During short, winter days when the valley floor won't warm up and the thick fog won't rise, this moderate to difficult, four-mile hike on the "Jabberwocky" trail offers relief and much-needed sun.

During short, winter days when the valley floor won't warm up and the thick fog won't rise, this moderate to difficult, four-mile hike on the "Jabberwocky" trail offers relief and much-needed sun.

Use my online Google map to find this unmarked, unlisted trail at the south end of Ashland. Wear shoes suitable for slanted tread and steep grade. The initial ascent is about 1,200 feet in less than two miles, so be ready to sweat a little. Also be ready for some navigation, as there are many unmarked junctions.

From the Oregon Shakespeare Festival, follow Fork Street uphill. It turns to gravel and then merges into Glenview Drive. At the 500 block of Glenview is a small turnout on the road's west side just above Ashland's popular swimming reservoir. If you descend to the reservoir's gated entrance, you've gone too far.

Across the street from the turnout is a yellow fire hydrant next to a large madrone tree. Look for a gate and pass it, staying right at the small turnout.

Just beyond the turnout is a sign for the "Ashland Forest Fire Ecology Trail" with some interpretive information. After a few minutes, approach a junction with the BTI trail (named after Bicycle Technologies Incorporated) to the left, which is this route's eventual outlet. Veer right, maintaining a flat grade.

The trail parallels a city access road and Ashland Creek for about another third of a mile before again splitting. Head left, uphill and southeast; heading right will send you to the road. Ascend at a manageable grade, and at the next junction stay right and closer to the creek on tread narrower than that to the left.

This small, unnamed tributary of Ashland Creek feels wild for being only a stone's throw from town. The granitic soils here erode easily, and soil conservation in the Ashland watershed is an ongoing challenge for land managers. Give them a hand and stay on the trail.

About 60 paces after passing a steep switchback eroded by mountain-bike use, encounter another junction and head right and uphill on the most distinguished trail. As the trail ascends, the forest becomes more diverse, the trees become larger, and the speciation appears more natural. Deep-rooted hardwood species hold slopes like this in place, but after logging projects they were mostly replaced with commercial conifer species that don't offer the same service.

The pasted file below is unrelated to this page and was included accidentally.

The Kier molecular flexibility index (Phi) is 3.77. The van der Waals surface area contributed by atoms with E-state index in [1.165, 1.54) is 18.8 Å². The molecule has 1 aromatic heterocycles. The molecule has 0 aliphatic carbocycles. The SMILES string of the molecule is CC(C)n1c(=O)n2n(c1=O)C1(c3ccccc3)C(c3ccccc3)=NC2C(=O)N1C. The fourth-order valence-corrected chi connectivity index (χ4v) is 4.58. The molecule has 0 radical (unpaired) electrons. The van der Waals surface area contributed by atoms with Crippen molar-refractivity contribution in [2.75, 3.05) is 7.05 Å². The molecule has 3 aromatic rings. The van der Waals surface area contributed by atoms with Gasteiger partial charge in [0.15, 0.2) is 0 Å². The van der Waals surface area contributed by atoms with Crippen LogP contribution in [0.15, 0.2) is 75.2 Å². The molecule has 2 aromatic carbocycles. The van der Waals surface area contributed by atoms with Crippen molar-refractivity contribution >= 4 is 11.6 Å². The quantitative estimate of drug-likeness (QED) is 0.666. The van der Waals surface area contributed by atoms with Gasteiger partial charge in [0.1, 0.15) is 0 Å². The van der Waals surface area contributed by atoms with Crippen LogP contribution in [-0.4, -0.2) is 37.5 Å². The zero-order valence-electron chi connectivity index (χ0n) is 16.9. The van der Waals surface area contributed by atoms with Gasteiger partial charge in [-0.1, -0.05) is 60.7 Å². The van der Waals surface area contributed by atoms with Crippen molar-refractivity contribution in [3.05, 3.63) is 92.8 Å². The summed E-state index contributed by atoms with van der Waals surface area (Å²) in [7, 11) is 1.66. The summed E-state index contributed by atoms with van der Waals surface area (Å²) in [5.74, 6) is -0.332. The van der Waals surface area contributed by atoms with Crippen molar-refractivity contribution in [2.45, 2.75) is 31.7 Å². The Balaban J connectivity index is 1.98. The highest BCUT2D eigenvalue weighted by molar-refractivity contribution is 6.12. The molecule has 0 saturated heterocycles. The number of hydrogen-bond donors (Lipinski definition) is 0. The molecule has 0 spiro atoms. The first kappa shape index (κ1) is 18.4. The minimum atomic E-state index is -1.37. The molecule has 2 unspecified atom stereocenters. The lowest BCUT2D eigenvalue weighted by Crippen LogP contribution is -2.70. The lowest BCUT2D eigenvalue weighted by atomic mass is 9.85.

The Ashland watershed is littered with historic trails and renegade tread etched in by clandestine forest users. Along this stretch are too many faint junctions to mention, so just stick to the most distinct path along the creek's north bank. Also dismiss the flagging which is being used to identify speculative trail construction.

Out-of-control, kamikaze mountain bikers often descend this trail at speeds so fast they can't avoid hikers, so be prepared to avoid them. Listen for the whistle created by air screaming through their spokes.

"We're working on creating separate trails for bikers and hikers," says Nathan Riddle of the Ashland Woodlands Trails Association. "We're working closely with the Forest Service to create a plan that works for everyone. There are just more and more users out here."

Continue ascending to the tributary's head and run into Ashland Loop Road. Head left and northerly; heading right will take you higher into the watershed and on a long chase of Mount Ashland's summit. After winding around the ridge, pass another locked gate, look for a sign for the Alice in Wonderland Trail and follow it downhill.

This section of trail is lined with manzanitas whose trunks contort, twist and turn. They grow larger in this area than most anywhere, but are subject to removal by fuel-reduction projects because of their flammability. Follow signs toward Glenview Drive, soon descend to one of the first junctions you encountered and head north toward the parking turnout.

For how much the Ashland watershed is mentioned in local media, it sure can be elusive. Its lower reaches at the edge of town, though, are quite accessible for those willing to navigate through unmarked mazes of trails.

Freelance writer Gabriel Howe lives in Ashland and is founder and chair of the Siskiyou Mountain Club. Contact him at howegabe@gmail.com.